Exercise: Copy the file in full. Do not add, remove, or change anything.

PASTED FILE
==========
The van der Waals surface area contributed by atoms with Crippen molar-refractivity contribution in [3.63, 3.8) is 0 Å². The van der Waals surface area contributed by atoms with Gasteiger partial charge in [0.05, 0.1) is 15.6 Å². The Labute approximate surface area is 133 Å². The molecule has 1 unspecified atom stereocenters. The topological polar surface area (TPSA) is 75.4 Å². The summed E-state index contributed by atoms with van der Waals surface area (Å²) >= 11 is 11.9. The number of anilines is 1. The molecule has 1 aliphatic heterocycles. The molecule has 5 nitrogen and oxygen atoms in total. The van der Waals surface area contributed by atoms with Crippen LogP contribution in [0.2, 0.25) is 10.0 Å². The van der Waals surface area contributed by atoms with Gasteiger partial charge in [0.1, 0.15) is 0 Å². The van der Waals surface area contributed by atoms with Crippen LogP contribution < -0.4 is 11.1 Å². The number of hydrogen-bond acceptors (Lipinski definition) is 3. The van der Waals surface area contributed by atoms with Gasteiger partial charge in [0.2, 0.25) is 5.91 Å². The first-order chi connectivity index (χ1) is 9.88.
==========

The van der Waals surface area contributed by atoms with Crippen molar-refractivity contribution in [3.63, 3.8) is 0 Å². The van der Waals surface area contributed by atoms with Gasteiger partial charge in [0.05, 0.1) is 15.6 Å². The Labute approximate surface area is 133 Å². The molecule has 1 unspecified atom stereocenters. The topological polar surface area (TPSA) is 75.4 Å². The summed E-state index contributed by atoms with van der Waals surface area (Å²) >= 11 is 11.9. The number of anilines is 1. The molecule has 1 aliphatic heterocycles. The molecule has 5 nitrogen and oxygen atoms in total. The van der Waals surface area contributed by atoms with Crippen LogP contribution in [0.2, 0.25) is 10.0 Å². The van der Waals surface area contributed by atoms with Gasteiger partial charge in [0.1, 0.15) is 0 Å². The van der Waals surface area contributed by atoms with Crippen LogP contribution < -0.4 is 11.1 Å². The number of hydrogen-bond acceptors (Lipinski definition) is 3. The van der Waals surface area contributed by atoms with Gasteiger partial charge in [0.2, 0.25) is 5.91 Å². The first-order chi connectivity index (χ1) is 9.88.